(Pictured above left to right, Amy Blevins, Michelle Quirke, Aaron Zych. Photo provided by Michelle Quirke)
When grad student Michelle Quirke was looking for an Master in Library and Information Science (MLIS) program two requirements were at the top of her list: a campus with a medical library and a degree that included information science in addition to library science. The MLIS program at the IU School of Informatics and Computing (SoIC) at IUPUI checked all the boxes.
“The MLIS program offered me the chance to complete an internship in medical librarianship while continuing to work. This gave me skills to enhance performance in my current position in areas such as NIH Data Management Plans and working with researchers to maintain Public Access Compliance on publications supported by NIH. But it also provided the academic background to round out my training and build a network of mentors and professional resources to continue growing in my librarian career,” Quirke said.
During spring 2022, Quirke was a graduate library assistant for WISE Indiana. In her role, she conducted comprehensive searches of scientific literature and prepared annotated bibliographies to support the Indiana Family and Social Science Administration’s (FSSA) vision of evidence-informed health policy decision-making. She says she improved her proficiency evaluating and identifying evidence-based research, analyzing scientific literature, and writing annotations and summary reports for stakeholders. “Kym Kramer has been a constant support throughout my program. She guided me in my foundation courses and worked with me to maximize my internship experience. I am eternally grateful for my advisor Brandon Pieczko, Digital and Special Collections Librarian, with Ruth Lilly Medical Library. He referred me for the internship and introduced me to Amy Blevins who served as my internship mentor. Without his encouragement, I would not have found the internship or felt confident to apply,” Quirke said.
Amy Blevins and Aaron Zych were Quirke’s mentors at WISE. Zych explained that many of the projects that WISE Indiana engages in with Indiana FSSA have real life implications in policy decision-making. “For students, it’s important for them to have exposure to a real working environment, as well as for the internship work to have value. We see true merit in engaging students in this work because of the unique and fresh perspective they bring to the table, and the opportunity for them to see their work impact the lives of Hoosiers,” he said.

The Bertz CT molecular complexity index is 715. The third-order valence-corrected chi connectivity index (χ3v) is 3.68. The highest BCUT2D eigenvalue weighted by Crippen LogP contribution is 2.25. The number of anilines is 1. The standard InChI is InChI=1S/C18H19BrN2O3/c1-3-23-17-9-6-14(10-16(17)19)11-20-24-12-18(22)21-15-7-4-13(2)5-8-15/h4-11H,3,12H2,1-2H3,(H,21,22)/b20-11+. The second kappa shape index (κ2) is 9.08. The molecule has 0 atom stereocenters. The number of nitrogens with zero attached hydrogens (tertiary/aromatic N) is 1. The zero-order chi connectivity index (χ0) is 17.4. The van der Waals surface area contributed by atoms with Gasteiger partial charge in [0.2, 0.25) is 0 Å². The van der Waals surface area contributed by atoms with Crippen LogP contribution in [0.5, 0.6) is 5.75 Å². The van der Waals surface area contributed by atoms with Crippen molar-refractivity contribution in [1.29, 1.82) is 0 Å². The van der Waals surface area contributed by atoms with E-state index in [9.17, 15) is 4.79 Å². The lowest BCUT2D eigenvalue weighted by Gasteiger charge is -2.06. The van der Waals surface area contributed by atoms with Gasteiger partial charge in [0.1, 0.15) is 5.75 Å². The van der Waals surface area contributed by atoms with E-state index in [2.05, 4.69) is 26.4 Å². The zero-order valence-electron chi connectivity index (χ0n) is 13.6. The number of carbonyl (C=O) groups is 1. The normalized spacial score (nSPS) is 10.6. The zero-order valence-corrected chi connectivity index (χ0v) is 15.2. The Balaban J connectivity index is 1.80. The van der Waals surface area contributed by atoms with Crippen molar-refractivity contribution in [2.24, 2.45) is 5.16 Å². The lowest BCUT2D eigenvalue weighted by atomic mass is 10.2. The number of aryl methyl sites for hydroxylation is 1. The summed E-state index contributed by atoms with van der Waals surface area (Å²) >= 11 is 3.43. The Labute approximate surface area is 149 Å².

Blevins said, “Throughout my career, I have benefited from great mentors and try to give back by serving as a mentor when possible. Participating in Michelle’s internship through SoIC has been a great opportunity to work with an enthusiastic student with an interest in health sciences librarianship. I have enjoyed working with Michelle and showing her the value that members of our profession bring to programs like WISE Indiana.”
“My internship introduced me to the value of being part of an inter-professional team. Seeing how the team brought their strengths to review policies and support evidence-informed health policy decisions for Indiana was a new experience. It was highly rewarding knowing that each person worked together to build a healthy community,” Quirke said. “I highly encourage an internship as part of career training. If I had to sum up how I am different than when I started, it is my professional identity. I thought this internship would be literature searches, annotated bibliographies, and working on evidence-based research. But what I discovered is an internship isn’t just about the ‘work’ but about the personal development. If it works in your academic plan, go for it! It will change your career and introduce you to amazing people with similar interests.”
Quirke currently is employed as a Research Operations Manager in the Indiana Alzheimer’s Disease Research Center at the IU School of Medicine. She works with a variety of researchers and National Institutes of Health (NIH) funded programs and utilizes the Ruth Lilly Medical Library and medical librarians when she needs assistance. She believes these interactions demonstrate how she will continue to find value with her MLIS degree throughout her career by applying what she has learned to improve her proficiency with NIH policies, utilize resources to navigate complex interconnected systems, and enhance her health sciences data management skills. After graduation, she plans to continue working in either a medical or health sciences librarian role and hopes to continue supporting NIH researchers and managing research data focused on improving quality of life.
She is scheduled to graduate in December 2022.